A couple months ago we received a letter from a lawyer attempting to collect on an outstanding debt. We then responded to the lawyer, by USPS Certified Mail, disputing the amount owed and requested detailed verification of the debt be provided in writing within 30 days of receipt of our letter, and if the proof could not be provided that the debt be removed from our credit report. Since that time, we are now approximately 60 days past the requested 30 day response date for debt verification and have not received any written communication from the lawyer in question. At this point we are unclear on what to do next. Can you provide direction on what are our options?
This is a classic case of a collection agent being unable to verify / validate a debt. This is a common occurrence. Here, the collection agent happens to be an attorney, but the law applies equally to all who try to collect a debt.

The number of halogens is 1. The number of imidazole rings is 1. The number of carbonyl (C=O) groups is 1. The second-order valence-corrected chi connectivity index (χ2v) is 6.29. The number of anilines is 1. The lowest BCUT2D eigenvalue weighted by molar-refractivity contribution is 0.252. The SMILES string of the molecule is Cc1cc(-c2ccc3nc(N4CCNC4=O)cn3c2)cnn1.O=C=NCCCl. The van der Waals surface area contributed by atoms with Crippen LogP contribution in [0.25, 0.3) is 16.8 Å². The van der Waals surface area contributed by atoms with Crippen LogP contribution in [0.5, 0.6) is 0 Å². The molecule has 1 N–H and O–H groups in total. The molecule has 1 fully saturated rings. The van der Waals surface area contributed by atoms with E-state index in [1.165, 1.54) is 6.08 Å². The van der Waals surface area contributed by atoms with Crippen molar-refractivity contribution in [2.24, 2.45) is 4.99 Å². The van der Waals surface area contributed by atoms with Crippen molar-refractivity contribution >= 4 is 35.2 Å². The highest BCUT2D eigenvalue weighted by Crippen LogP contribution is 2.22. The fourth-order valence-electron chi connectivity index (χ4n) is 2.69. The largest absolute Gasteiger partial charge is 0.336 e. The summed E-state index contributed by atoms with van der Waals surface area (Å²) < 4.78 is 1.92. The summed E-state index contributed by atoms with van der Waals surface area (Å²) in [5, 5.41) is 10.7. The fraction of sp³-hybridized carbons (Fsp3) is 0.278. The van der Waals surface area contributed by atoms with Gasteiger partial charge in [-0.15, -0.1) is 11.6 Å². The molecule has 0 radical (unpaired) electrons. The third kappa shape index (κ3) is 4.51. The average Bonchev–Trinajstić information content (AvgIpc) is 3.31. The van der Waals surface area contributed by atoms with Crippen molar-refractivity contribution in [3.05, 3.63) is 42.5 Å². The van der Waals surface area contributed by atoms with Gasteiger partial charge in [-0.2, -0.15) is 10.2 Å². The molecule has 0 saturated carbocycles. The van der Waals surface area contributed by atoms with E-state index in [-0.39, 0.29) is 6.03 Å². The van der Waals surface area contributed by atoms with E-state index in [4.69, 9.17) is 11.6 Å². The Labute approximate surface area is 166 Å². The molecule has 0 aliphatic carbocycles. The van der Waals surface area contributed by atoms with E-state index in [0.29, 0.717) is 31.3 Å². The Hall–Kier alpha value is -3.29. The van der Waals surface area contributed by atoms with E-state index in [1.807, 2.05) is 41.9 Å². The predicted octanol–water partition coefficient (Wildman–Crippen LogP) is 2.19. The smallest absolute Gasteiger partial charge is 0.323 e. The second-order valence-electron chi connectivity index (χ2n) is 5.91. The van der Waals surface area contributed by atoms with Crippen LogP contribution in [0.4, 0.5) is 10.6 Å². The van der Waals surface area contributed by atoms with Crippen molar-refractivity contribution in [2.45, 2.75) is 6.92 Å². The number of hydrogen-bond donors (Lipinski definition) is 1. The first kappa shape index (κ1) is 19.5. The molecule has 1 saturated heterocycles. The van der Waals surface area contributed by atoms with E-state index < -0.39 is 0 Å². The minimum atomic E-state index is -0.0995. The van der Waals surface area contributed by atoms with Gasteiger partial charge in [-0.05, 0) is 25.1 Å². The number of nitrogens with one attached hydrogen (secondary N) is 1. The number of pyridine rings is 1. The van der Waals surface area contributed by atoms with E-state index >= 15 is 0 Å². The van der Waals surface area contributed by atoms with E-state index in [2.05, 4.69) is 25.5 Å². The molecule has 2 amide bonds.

To understand the basics of verifying or validating a debt (the terms are synonymous) see the Bills.com resource Debt Validation.
Under the Fair Debt Collection Practices Act (FDCPA), if a creditor cannot verify a debt it may not collect the debt or otherwise contact the debtor about the debt. If the collection agent does not contact you further about the debt, it is safe to assume your collection account was a bare account, and therefore is non-collectable.
Should the present owner of your collection account sell or assign the account to another collection agent, you may be contacted again. Like before, validate the debt. If the account contains no documentation, that collection agent may not collect the debt, contact you about the debt, or report it to the credit reporting agencies.
I hope this information helps you Find. Learn & Save.